The ECF was quantified as reported previously and is illustrated in Figure 1 (19,20). For each Look-Locker sequence the endo- and epicardial borders of the LV were traced and divided into 6 standard segments (QMass MR 7.1 software, Medis, the Netherlands). The signal intensity versus time curves for each segment and the blood pool were used to determine segmental T1 through fitting to an analytical expression for the inversion recovery and correction for the radiofrequency pulse alteration of the inversion recovery. The reciprocal of T1 (R1 = 1/T1) was used to plot the myocardial R1 against the R1 in the blood pool and calculate the slope by linear regression, with all measurement points. The slope of the linear relationship defines the partition coefficient for gadolinium (λGd). The ECF values of all 6 myocardial segments were obtained by multiplying each of the segmental λGd by (1 – hematocrit in percent/100). Global ECF for each patient or healthy volunteer was then calculated by averaging the 6 myocardial segmental values.

Figure 1
ECF Quantification

Cine CMR and LGE assessment

Manually traced epicardial and endocardial borders of matching short-axis cine locations at end-systole and end-diastole were used to determine the left ventricular ejection fraction (LVEF), LV end-diastolic volume index, LV end-systolic volume index, and LV myocardial mass (end-diastole only). The LVEF was measured by standard Simpson’s rule with summation of short-axis locations with no interslice spacing. The extent of LGE was assessed by assigning a score of 1 or 0 according to the presence or absence of LGE in the subendocardial and subepicardial halves of each myocardial segment, with the American Heart Association 17-segment model and blinded to ECF data. An LGE score was obtained by summing the score of each segment (0 or 1). The maximum possible score was 33, because the apical cap (segment 17) was not considered to have a subendocardial portion.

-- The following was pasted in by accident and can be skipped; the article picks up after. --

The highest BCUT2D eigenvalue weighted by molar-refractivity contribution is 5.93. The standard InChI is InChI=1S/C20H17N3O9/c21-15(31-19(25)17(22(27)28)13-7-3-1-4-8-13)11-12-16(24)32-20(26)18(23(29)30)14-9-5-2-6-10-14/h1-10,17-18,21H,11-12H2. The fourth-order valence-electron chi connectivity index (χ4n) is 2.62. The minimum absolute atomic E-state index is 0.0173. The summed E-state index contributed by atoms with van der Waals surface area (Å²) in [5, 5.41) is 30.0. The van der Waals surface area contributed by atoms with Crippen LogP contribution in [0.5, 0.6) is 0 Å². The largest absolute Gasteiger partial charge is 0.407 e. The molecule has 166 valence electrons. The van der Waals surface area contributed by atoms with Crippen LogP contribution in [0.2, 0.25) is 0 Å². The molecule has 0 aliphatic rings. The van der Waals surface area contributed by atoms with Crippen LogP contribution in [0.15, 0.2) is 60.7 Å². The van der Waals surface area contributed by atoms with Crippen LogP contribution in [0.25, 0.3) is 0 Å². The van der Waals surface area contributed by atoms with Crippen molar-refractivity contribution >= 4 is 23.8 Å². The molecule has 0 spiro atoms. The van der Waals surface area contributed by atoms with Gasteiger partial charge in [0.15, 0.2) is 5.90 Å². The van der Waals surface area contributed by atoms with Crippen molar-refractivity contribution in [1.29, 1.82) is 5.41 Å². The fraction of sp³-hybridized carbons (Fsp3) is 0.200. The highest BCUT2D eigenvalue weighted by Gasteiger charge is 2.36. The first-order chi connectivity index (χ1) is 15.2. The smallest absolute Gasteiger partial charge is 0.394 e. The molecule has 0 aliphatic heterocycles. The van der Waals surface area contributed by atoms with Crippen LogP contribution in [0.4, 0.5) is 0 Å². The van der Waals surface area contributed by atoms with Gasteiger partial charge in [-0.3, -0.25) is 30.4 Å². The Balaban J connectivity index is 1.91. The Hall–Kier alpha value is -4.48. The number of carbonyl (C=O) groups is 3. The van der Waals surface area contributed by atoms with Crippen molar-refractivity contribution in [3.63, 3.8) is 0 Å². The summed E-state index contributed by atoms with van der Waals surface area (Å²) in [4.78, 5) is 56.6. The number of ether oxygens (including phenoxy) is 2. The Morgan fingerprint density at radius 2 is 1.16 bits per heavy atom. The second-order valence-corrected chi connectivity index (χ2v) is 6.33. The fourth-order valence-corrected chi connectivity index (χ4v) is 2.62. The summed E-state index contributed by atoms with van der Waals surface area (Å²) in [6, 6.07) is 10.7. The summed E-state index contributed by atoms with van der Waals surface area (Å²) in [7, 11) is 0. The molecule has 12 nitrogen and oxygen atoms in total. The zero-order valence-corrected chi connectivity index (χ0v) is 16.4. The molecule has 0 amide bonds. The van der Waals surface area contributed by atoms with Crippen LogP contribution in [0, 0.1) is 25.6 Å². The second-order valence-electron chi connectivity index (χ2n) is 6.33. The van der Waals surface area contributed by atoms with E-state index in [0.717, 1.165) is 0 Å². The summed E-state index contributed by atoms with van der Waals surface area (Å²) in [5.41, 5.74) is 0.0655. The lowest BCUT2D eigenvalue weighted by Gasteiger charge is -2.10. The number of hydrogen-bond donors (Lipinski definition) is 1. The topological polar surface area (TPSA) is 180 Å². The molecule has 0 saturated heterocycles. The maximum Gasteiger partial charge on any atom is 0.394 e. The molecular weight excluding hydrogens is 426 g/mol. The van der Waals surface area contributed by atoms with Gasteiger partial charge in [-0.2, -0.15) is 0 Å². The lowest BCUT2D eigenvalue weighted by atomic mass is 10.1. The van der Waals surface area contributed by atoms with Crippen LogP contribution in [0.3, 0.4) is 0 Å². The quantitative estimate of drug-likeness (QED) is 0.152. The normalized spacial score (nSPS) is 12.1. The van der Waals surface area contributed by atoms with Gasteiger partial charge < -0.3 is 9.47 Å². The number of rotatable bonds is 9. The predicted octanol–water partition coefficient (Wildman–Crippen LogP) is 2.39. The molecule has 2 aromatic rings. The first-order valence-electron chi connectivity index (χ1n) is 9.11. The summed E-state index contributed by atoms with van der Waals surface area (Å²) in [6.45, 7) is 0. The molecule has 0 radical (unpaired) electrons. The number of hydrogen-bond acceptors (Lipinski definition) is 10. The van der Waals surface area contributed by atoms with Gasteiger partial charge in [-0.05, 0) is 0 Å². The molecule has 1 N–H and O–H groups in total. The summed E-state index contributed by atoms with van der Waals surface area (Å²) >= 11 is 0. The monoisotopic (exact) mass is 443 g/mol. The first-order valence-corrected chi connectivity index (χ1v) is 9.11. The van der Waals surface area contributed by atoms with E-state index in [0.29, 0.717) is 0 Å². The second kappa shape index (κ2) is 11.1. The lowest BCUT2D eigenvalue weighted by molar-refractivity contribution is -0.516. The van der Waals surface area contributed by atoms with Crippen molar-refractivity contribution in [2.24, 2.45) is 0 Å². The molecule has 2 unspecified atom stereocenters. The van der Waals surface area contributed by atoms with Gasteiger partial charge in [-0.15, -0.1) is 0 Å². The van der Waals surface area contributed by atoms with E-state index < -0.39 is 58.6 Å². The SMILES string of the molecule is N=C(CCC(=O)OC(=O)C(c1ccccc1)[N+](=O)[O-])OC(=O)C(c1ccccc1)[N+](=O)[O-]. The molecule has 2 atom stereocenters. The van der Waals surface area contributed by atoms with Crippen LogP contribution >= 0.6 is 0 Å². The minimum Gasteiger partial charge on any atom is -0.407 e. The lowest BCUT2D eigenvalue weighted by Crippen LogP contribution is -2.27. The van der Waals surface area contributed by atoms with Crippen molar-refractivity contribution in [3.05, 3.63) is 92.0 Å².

Statistical analysis

Continuous data were expressed as mean ± SD or median (interquartile range) when appropriate. Categorical data were expressed as frequency and proportions. Continuous data were compared between groups with t test or Wilcoxon rank sum test according to the distribution. Categorical data were compared with a Fisher exact test when possible and with a chi-square test otherwise. A Kruskall-Wallis test was used for comparison of ECF across diagnostic categories. To account for multiple between-group comparisons, an adjusted p value of 0.0125 was considered significant. When segmental ECF values were included in the analysis, a linear mixed effects model was used to account for the fact that segmental ECF values are correlated within each patient. Spearman rank correlation was used to obtain correlation coefficients between continuous variables of interest.

RESULTS

Baseline characteristics

We studied 39 patients who met the inclusion criteria and used CMR studies with ECF measurements from 9 healthy volunteers. One subject was excluded due to poor CMR image quality. The indications for referral to CMR and the final diagnoses after completion of clinical evaluation of the remaining 38 patients are outlined in Table 1. The most common indication for CMR was further investigation of unexplained increased LV wall thickness by echocardiography or voltage criteria for LV hypertrophy by ECG. In this cohort of 38 patients, 17 (45%) were diagnosed to have CA. Among them, 14 (37%) were biopsy-confirmed CA, and 3 (8%) were highly probable CA on the basis of clinical grounds. One patient was found to have cardiac involvement by a lysosomal storage disease (Hunter disease) on the basis of extracardiac manifestations and typical valvular infiltration; this patient did not undergo endomyocardial biopsy. No evidence of myocardial infiltration could be found in the remaining 20 (53%) patients in whom it was suspected (Tables 1 and and2).2). Clinical, electrocardiographic, echocardiographic, and CMR characteristics of the study population are outlined in Table 3. Compared with patients with non-amyloid cardiomyopathy and with healthy control subjects, patients with CA were older and had worse LV systolic function, higher LV mass index, and marked LGE burden in both the atria and ventricles. The LV E/A ratio and the septal wall E/E’ ratio were higher in patients with CA compared with patients with non-amyloid cardiomyopathy.

Table 3
Baseline Characteristics of the Study Population

ECF